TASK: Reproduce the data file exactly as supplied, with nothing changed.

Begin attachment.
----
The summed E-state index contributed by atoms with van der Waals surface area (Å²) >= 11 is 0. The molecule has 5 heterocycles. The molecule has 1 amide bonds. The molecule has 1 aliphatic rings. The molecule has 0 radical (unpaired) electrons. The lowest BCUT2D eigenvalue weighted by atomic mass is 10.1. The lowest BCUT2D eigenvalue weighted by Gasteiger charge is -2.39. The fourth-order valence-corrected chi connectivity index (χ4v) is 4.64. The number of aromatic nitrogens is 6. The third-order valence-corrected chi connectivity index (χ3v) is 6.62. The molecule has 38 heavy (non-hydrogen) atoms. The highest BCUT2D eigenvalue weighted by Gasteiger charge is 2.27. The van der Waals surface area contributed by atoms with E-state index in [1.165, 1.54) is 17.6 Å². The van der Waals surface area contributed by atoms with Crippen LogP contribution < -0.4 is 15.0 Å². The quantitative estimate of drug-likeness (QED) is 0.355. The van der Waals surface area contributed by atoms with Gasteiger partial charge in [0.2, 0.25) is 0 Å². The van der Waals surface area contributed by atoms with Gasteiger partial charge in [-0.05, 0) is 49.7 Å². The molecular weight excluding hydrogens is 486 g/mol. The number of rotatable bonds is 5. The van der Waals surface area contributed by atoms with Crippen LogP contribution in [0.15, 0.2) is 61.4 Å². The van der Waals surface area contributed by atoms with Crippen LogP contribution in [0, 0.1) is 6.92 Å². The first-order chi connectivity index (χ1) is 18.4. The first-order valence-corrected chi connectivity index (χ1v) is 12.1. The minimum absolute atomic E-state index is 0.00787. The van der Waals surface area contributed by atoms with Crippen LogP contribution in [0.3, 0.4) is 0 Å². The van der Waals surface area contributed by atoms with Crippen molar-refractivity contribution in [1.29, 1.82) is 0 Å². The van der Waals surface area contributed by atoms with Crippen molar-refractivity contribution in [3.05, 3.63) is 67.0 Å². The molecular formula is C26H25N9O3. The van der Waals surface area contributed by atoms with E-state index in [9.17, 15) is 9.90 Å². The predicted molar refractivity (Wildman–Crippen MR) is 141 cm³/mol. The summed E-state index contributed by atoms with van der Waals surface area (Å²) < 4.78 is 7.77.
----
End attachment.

The summed E-state index contributed by atoms with van der Waals surface area (Å²) >= 11 is 0. The molecule has 5 heterocycles. The molecule has 1 amide bonds. The molecule has 1 aliphatic rings. The molecule has 0 radical (unpaired) electrons. The lowest BCUT2D eigenvalue weighted by atomic mass is 10.1. The lowest BCUT2D eigenvalue weighted by Gasteiger charge is -2.39. The fourth-order valence-corrected chi connectivity index (χ4v) is 4.64. The number of aromatic nitrogens is 6. The third-order valence-corrected chi connectivity index (χ3v) is 6.62. The molecule has 38 heavy (non-hydrogen) atoms. The highest BCUT2D eigenvalue weighted by Gasteiger charge is 2.27. The van der Waals surface area contributed by atoms with E-state index in [1.165, 1.54) is 17.6 Å². The van der Waals surface area contributed by atoms with Crippen LogP contribution < -0.4 is 15.0 Å². The quantitative estimate of drug-likeness (QED) is 0.355. The van der Waals surface area contributed by atoms with Gasteiger partial charge in [0.2, 0.25) is 0 Å². The van der Waals surface area contributed by atoms with Gasteiger partial charge in [-0.05, 0) is 49.7 Å². The molecular weight excluding hydrogens is 486 g/mol. The number of rotatable bonds is 5. The van der Waals surface area contributed by atoms with Crippen LogP contribution in [0.15, 0.2) is 61.4 Å². The van der Waals surface area contributed by atoms with Crippen LogP contribution in [0, 0.1) is 6.92 Å². The first-order chi connectivity index (χ1) is 18.4. The first-order valence-corrected chi connectivity index (χ1v) is 12.1. The minimum absolute atomic E-state index is 0.00787. The van der Waals surface area contributed by atoms with Crippen LogP contribution in [0.3, 0.4) is 0 Å². The van der Waals surface area contributed by atoms with Crippen molar-refractivity contribution in [1.29, 1.82) is 0 Å². The van der Waals surface area contributed by atoms with Crippen molar-refractivity contribution in [3.05, 3.63) is 67.0 Å². The molecular formula is C26H25N9O3. The van der Waals surface area contributed by atoms with E-state index in [9.17, 15) is 9.90 Å². The predicted molar refractivity (Wildman–Crippen MR) is 141 cm³/mol. The summed E-state index contributed by atoms with van der Waals surface area (Å²) < 4.78 is 7.77.